23. My mother and father very both in my life as child as much as any kid could ask for. I was pretty involved in sports and other activities growing up in which my parents were everything from my driver to my cheerleader. However, as I started getting older and more involved in specific sports like gymnastics, I noticed that my mother started doing everything for me. My father did not feel the need to come to all of the events like my mother did. I do not resent him for that at all, by the way but it did and still does make me appreciate what my mother did for me more.
    I have never really though much about the work and home life balance that a mother must face on a daily basis but sitting here writing all about what my mother does for me make me want to call her and say thank you. She gave up a lot to make my life as happy and as carefree as possible. She is a wonderful women but I wonder what life would have been like had I not done all of those activities or she did not feel the need to come to them? Would I feel as much support from her later in life as I do now? Would I be more independent? Would I do something differently with my own children in the future? I do not know. I do know though that my mother did so much for me that now in my adult like I want to do as much for her as I can.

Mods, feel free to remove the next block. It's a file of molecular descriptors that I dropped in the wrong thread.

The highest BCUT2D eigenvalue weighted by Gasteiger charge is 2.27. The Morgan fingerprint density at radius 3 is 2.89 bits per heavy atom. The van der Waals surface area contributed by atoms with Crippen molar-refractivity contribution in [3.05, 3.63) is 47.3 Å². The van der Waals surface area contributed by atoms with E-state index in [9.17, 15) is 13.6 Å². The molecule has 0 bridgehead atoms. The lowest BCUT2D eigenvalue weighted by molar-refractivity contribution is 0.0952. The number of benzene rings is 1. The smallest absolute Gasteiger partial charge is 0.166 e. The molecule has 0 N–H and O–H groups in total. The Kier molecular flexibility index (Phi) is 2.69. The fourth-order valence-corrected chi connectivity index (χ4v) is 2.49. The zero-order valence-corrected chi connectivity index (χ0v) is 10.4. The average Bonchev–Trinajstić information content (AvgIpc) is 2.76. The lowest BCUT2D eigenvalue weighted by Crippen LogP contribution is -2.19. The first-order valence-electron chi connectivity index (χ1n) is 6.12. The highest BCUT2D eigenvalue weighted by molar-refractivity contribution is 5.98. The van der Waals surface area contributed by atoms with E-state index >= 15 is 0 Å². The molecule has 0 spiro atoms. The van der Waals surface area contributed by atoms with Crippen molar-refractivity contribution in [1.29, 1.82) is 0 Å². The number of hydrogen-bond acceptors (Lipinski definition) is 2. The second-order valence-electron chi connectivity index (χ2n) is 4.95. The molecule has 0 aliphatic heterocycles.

I imagine that as a women who is wanting to have a career and children, they must face so many pressures. Especially if it is there first child. They do not want to be seen as weak or insufficient compared to their male counterparts. All I can say to these women is, can a man grow a child in their belly? Nope. So do not worry about what they think, if you want a child go for it but still realize that no matter what you do, you will still have to work harder to prove that you can do everything (at least until society changes).